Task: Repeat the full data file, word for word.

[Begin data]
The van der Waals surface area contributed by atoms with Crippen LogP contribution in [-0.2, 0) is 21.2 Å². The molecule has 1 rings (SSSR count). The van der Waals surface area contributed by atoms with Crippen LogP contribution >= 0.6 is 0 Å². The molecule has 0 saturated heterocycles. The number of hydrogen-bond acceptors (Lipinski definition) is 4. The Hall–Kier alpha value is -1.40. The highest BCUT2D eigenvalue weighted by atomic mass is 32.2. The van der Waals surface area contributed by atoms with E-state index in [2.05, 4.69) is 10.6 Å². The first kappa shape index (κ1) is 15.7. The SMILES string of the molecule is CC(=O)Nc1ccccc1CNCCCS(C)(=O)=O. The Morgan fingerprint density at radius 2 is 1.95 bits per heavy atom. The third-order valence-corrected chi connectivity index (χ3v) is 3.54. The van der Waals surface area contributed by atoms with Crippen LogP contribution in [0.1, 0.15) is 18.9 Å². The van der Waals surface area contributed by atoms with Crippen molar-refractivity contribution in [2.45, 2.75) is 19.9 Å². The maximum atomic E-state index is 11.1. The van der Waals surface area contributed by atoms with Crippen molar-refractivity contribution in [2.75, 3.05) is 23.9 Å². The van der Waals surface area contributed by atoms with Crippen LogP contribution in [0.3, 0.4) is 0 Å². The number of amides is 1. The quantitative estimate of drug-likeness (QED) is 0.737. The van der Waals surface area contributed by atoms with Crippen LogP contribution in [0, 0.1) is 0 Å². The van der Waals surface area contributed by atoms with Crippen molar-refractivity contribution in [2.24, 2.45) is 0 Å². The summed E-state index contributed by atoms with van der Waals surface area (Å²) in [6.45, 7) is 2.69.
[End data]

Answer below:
The van der Waals surface area contributed by atoms with Crippen LogP contribution in [-0.2, 0) is 21.2 Å². The molecule has 1 rings (SSSR count). The van der Waals surface area contributed by atoms with Crippen LogP contribution >= 0.6 is 0 Å². The molecule has 0 saturated heterocycles. The number of hydrogen-bond acceptors (Lipinski definition) is 4. The Hall–Kier alpha value is -1.40. The highest BCUT2D eigenvalue weighted by atomic mass is 32.2. The van der Waals surface area contributed by atoms with E-state index in [2.05, 4.69) is 10.6 Å². The first kappa shape index (κ1) is 15.7. The SMILES string of the molecule is CC(=O)Nc1ccccc1CNCCCS(C)(=O)=O. The Morgan fingerprint density at radius 2 is 1.95 bits per heavy atom. The third-order valence-corrected chi connectivity index (χ3v) is 3.54. The van der Waals surface area contributed by atoms with Crippen LogP contribution in [0.1, 0.15) is 18.9 Å². The van der Waals surface area contributed by atoms with Crippen molar-refractivity contribution in [2.45, 2.75) is 19.9 Å². The maximum atomic E-state index is 11.1. The van der Waals surface area contributed by atoms with Crippen molar-refractivity contribution in [2.75, 3.05) is 23.9 Å². The van der Waals surface area contributed by atoms with Crippen LogP contribution in [0.3, 0.4) is 0 Å². The number of amides is 1. The quantitative estimate of drug-likeness (QED) is 0.737. The van der Waals surface area contributed by atoms with Crippen LogP contribution in [0, 0.1) is 0 Å². The van der Waals surface area contributed by atoms with Crippen molar-refractivity contribution in [2.24, 2.45) is 0 Å². The summed E-state index contributed by atoms with van der Waals surface area (Å²) in [6.45, 7) is 2.69.